Little Rock Officer Should Not Have Been Fired For Killing Suspect, Judge Rules

Jan 2, 2020

Little Rock Police Officer Charles Starks shooting 30-year-old Bradley Blackshire who was in a stolen car on Feb. 22, 2019.
Credit Little Rock Police Department

A Pulaski County circuit judge has ruled a Little Rock police officer who shot and killed a suspect in a stolen car should not have been fired for his actions. In a written opinion issued Thursday, Judge Timothy Fox said a 30-day suspension was "clearly warranted" and a reduction in pay to that of an entry-level officer was "appropriate," but that Starks didn't deserve any additional penalties.

On Feb. 22, 2019, Starks confronted driver Bradley Blackshire, who had backed into a parking spot at 7305 Kanis Road in a reportedly-stolen Nissan Altima. A dashboard camera in the patrol car recorded the brief encounter, in which Starks repeatedly told Blackshire to get out of the car. At one point the car slowly begins moving forward, brushing the officer’s hip, prompting Starks to begin firing his weapon.

Starks stepped in front of the vehicle while continuing to shoot through the windshield, eventually ending up on the car's hood. The department reported 15 shots were fired, with eight striking Blackshire who died.

Pulaski County Prosecuting Attorney Larry Jegley declined to file charges against the officer, determining that the shooting was justified. Three of Starks’ commanding officers had recommended he be exonerated for the shooting, but department Chief Keith Humphrey fired Starks in May saying he violated department policy by stepping in front of a moving vehicle.

Starks appealed the decision to the city’s Civil Service Commission, which upheld the termination. Starks then appealed to the circuit court.

In his order Thursday, Judge Fox said:

There is no question Appellant Starks' violation of Little Rock Police Department General Order 303.II.E.2 had serious and substantial consequences. One person died. Appellant Starks was seriously injured. There was a passenger who was not severely injured but could have been severely injured or killed. There were civilians in the area who could have been injured or killed by the gunshots. There were other Little Rock Police Department officers whose lives, and those of the members of the public on the roads with them, were placed into danger when such officers responded at high speed to Appellant Starks' position.

As far as the appropriate consequences for Stark’s actions, Fox said:

The court has determined the 30-day suspension and the reduction in salary to that of an entry level officer are sufficient sanctions for Appellant Starks' violation of Little Rock Police Department General Order 303.11.8.2. There are to be no additional or consequential penalties against Appellant Starks.

Mayor Frank Scott Jr. spokeswoman Stephanie Jackson told KUAR News that the city will appeal Fox’s ruling. Because of that appeal, she said the mayor would not be available to comment.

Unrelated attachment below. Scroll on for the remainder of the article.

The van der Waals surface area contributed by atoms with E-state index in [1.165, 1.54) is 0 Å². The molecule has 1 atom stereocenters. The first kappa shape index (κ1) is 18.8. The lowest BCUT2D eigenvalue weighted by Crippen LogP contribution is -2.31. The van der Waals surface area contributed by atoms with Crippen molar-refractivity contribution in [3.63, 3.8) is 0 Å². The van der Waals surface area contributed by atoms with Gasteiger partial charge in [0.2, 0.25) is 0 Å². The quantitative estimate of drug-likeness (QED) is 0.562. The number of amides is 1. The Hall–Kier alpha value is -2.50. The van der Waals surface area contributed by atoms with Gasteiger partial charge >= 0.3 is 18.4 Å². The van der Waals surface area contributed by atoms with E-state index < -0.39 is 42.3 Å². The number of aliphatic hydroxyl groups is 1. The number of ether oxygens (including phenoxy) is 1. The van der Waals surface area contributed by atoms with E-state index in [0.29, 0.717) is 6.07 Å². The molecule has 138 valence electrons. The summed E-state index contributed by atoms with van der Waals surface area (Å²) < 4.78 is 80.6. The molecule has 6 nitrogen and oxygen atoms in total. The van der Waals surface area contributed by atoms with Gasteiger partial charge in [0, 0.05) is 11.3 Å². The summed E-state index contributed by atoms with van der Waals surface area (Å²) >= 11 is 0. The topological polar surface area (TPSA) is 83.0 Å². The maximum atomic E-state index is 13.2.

A message was left with a media contact for the family of Bradley Blackshire seeking comment, but was not immediately returned.

Speaking to reporters outside City Hall on the eve of the Civil Service Commission’s hearing in July, the suspect’s mother Kimberly Blackshire-Lee said she was being "retraumatized" by Starks' appeal. "I had no idea that it was possible… that he would actually want to be reinstated as an officer in Little Rock."

Kimberly Blackshire-Lee (center) on July 24, 2019 holding an envelope that she said included signatures from more than 2,000 people who supported officer Charles Starks' firing. That was on the eve of a hearing by the city's Civil Service Commission to consider Starks' appeal of his termination.
Credit Michael Hibblen / KUAR News

Blackshire’s uncle Rizelle Aaron, who is a former president of the Arkansas NAACP, told reporters then that reinstating Starks would endanger the community.

"The streets of Little Rock will not be safe if Charles Starks is on them with a badge and a gun. No city would be safe," Aaron said.

In June, Blackshire-Lee filed a federal wrongful death lawsuit against Starks and another officer seeking compensatory and punitive damages.

If Starks is eventually reinstated, he would be due back wages. The order by Judge Fox also said he would get credit for years of service for the purposes of retirement and eligibility for promotions.

On Thursday at 5:05 p.m. a statement was released on behalf of the family of Bradley Blackshire by the NAACP Legal Defense and Education Fund.

The family is alarmed and dismayed by Judge Fox’s order. Judge Fox concluded that Officer Starks wrongfully violated the Little Rock Police Department’s policy concerning officer uses of force. Moreover, the judge concluded that Bradley Blackshire died as a consequence of Starks’s violation. Judge Fox went on to explain that Starks’s actions placed bystanders in danger. These findings and conclusions suggest that the Civil Service Commission’s 5-1 vote affirming Starks’s termination should have been allowed to stand. Instead, Judge Fox opened the door for Starks to return to patrolling our community, armed. We hope the City will appeal the judge’s erroneous ruling. In the meantime, we will continue to pursue justice for Bradley Blackshire in federal court.